You’ve probably experienced this before. You’ve done a statistical analysis, you’ve figured out all the steps, you finally get results and are able to interpret them. But they just look…wrong. Backwards, or even impossible—theoretically or logically.

This happened a few times recently to a couple of my consulting clients, and once to me. So I know that feeling of panic well. There are so many possible causes of incorrect results, but there are a few steps you can take that will help you figure out which one you’ve got and how (and whether) to correct it.

### Errors in Data Coding and Entry

In both of my clients’ cases, the problem was that they had coded missing data with an impossible and extreme value, like 99. But they failed to define that code as missing in SPSS. So SPSS took 99 as a real data point, which (more…)

Someone who registered for my upcoming Interpreting (Even Tricky) Regression Models workshop asked if the content applies to logistic regression as well.

The short answer: **Yes**

The long-winded detailed explanation of why this is true and the one caveat:

One of the greatest things about regression models is that they all have the same set up: (more…)

I recently received this email, which I thought was a great question, and one of wider interest…

Hello Karen,

I am an MPH student in biostatistics and I am curious about using regression for tests of associations in applied statistical analysis. Why is using regression, or logistic regression “better” than doing bivariate analysis such as Chi-square?

I read a lot of studies in my graduate school studies, and it seems like half of the studies use Chi-Square to test for association between variables, and the other half, who just seem to be trying to be fancy, conduct some complicated regression-adjusted for-controlled by- model. But the end results seem to be the same. I have worked with some professionals that say simple is better, and that using Chi- Square is just fine, but I have worked with other professors that insist on building models. It also just seems so much more simple to do chi-square when you are doing primarily categorical analysis.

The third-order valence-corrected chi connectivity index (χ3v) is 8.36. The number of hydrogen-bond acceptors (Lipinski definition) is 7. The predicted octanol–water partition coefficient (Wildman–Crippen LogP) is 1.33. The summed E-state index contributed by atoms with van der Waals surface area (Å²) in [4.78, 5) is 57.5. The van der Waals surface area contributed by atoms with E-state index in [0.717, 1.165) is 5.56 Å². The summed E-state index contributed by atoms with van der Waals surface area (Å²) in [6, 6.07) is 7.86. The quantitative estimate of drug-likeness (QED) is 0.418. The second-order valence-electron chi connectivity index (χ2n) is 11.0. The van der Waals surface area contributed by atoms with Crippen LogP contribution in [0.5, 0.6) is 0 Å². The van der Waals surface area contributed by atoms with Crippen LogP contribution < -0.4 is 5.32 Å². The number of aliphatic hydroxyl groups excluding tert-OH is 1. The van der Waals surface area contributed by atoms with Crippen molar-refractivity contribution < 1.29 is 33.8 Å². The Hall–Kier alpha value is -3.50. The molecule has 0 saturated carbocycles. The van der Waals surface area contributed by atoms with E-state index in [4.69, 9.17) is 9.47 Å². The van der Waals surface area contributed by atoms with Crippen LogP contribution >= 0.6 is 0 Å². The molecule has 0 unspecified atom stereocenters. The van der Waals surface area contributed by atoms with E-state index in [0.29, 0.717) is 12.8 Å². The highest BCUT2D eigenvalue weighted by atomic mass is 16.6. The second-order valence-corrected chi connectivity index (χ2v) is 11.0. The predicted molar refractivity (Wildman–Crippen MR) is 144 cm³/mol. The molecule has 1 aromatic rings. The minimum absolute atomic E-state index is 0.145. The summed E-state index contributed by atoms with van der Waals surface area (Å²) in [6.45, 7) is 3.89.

My professors don’t seem to be able to give me a simple justified

answer, so I thought I’d ask you. I enjoy reading your site and plan to begin participating in your webinars.

Thank you!

(more…)

Most Multiple Imputation methods assume multivariate normality, so a common question is how to impute missing values from categorical variables.

Paul Allison, one of my favorite authors of statistical information for researchers, did a study that showed that the most common method actually gives worse results that listwise deletion. (Did I mention I’ve used it myself?) (more…)

Logistic regression models can seem pretty overwhelming to the uninitiated. Why not use a regular regression model? Just turn Y into an indicator variable–Y=1 for success and Y=0 for failure.

For some good reasons.

1.It doesn’t make sense to model Y as a linear function of the parameters because Y has only two values. You just can’t make a line out of that (at least not one that fits the data well).

2. The predicted values can be any positive or negative number, not just 0 or 1.

3. The values of 0 and 1 are arbitrary.The important part is not to predict the numerical value of Y, but the probability that success or failure occurs, and the extent to which that probability depends on the predictor variables.